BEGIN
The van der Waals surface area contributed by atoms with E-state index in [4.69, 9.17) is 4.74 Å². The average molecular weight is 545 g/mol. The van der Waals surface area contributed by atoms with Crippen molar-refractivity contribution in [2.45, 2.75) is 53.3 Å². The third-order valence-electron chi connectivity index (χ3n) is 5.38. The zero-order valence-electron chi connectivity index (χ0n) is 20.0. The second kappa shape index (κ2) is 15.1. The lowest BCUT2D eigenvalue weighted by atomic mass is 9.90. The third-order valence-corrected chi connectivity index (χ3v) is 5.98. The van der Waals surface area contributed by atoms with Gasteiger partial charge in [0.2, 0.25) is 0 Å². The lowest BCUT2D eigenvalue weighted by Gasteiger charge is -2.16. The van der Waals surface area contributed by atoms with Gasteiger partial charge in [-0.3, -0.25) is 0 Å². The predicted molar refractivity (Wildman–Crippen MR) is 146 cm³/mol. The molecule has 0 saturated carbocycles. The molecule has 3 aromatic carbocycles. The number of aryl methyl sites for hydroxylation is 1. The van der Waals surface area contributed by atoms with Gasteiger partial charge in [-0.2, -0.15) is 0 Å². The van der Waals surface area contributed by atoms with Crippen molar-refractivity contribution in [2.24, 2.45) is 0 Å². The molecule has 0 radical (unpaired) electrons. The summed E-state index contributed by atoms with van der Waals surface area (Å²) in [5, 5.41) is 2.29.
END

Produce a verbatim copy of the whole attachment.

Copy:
The van der Waals surface area contributed by atoms with E-state index in [4.69, 9.17) is 4.74 Å². The average molecular weight is 545 g/mol. The van der Waals surface area contributed by atoms with Crippen molar-refractivity contribution in [2.45, 2.75) is 53.3 Å². The third-order valence-electron chi connectivity index (χ3n) is 5.38. The zero-order valence-electron chi connectivity index (χ0n) is 20.0. The second kappa shape index (κ2) is 15.1. The lowest BCUT2D eigenvalue weighted by atomic mass is 9.90. The third-order valence-corrected chi connectivity index (χ3v) is 5.98. The van der Waals surface area contributed by atoms with Gasteiger partial charge in [0.2, 0.25) is 0 Å². The lowest BCUT2D eigenvalue weighted by Gasteiger charge is -2.16. The van der Waals surface area contributed by atoms with Gasteiger partial charge in [-0.3, -0.25) is 0 Å². The predicted molar refractivity (Wildman–Crippen MR) is 146 cm³/mol. The molecule has 0 saturated carbocycles. The molecule has 3 aromatic carbocycles. The number of aryl methyl sites for hydroxylation is 1. The van der Waals surface area contributed by atoms with Gasteiger partial charge in [-0.2, -0.15) is 0 Å². The van der Waals surface area contributed by atoms with Crippen molar-refractivity contribution in [2.24, 2.45) is 0 Å². The molecule has 0 radical (unpaired) electrons. The summed E-state index contributed by atoms with van der Waals surface area (Å²) in [5, 5.41) is 2.29.